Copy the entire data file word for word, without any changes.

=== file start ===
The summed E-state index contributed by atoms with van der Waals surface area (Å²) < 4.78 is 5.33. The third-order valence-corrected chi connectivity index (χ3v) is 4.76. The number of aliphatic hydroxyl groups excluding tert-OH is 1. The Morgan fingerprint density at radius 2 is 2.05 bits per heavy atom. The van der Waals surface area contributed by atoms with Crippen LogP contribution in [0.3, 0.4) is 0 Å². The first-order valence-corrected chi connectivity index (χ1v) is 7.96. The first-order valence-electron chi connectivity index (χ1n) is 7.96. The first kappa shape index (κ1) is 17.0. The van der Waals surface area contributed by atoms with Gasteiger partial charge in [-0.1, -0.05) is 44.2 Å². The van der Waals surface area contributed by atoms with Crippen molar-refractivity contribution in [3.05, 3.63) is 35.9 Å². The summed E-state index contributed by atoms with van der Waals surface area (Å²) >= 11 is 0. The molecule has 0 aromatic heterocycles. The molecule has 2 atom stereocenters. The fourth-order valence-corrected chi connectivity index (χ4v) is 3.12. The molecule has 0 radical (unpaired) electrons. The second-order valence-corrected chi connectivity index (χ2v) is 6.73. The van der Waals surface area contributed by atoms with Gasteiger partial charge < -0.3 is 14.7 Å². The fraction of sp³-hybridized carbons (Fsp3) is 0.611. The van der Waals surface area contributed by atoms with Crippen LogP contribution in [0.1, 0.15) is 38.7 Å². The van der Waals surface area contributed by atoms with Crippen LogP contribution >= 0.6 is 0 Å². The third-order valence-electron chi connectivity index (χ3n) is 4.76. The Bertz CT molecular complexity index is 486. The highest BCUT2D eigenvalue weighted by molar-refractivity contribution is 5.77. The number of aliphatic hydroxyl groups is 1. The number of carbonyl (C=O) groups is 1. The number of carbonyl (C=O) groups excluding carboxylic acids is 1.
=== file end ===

The summed E-state index contributed by atoms with van der Waals surface area (Å²) < 4.78 is 5.33. The third-order valence-corrected chi connectivity index (χ3v) is 4.76. The number of aliphatic hydroxyl groups excluding tert-OH is 1. The Morgan fingerprint density at radius 2 is 2.05 bits per heavy atom. The van der Waals surface area contributed by atoms with Crippen LogP contribution in [0.3, 0.4) is 0 Å². The first-order valence-corrected chi connectivity index (χ1v) is 7.96. The first-order valence-electron chi connectivity index (χ1n) is 7.96. The first kappa shape index (κ1) is 17.0. The van der Waals surface area contributed by atoms with Gasteiger partial charge in [-0.1, -0.05) is 44.2 Å². The van der Waals surface area contributed by atoms with Crippen molar-refractivity contribution in [3.05, 3.63) is 35.9 Å². The summed E-state index contributed by atoms with van der Waals surface area (Å²) >= 11 is 0. The molecule has 0 aromatic heterocycles. The molecule has 2 atom stereocenters. The fourth-order valence-corrected chi connectivity index (χ4v) is 3.12. The molecule has 0 radical (unpaired) electrons. The second-order valence-corrected chi connectivity index (χ2v) is 6.73. The van der Waals surface area contributed by atoms with Gasteiger partial charge < -0.3 is 14.7 Å². The fraction of sp³-hybridized carbons (Fsp3) is 0.611. The van der Waals surface area contributed by atoms with Crippen LogP contribution in [0.1, 0.15) is 38.7 Å². The van der Waals surface area contributed by atoms with Crippen LogP contribution >= 0.6 is 0 Å². The third-order valence-electron chi connectivity index (χ3n) is 4.76. The Bertz CT molecular complexity index is 486. The highest BCUT2D eigenvalue weighted by molar-refractivity contribution is 5.77. The number of aliphatic hydroxyl groups is 1. The number of carbonyl (C=O) groups is 1. The number of carbonyl (C=O) groups excluding carboxylic acids is 1.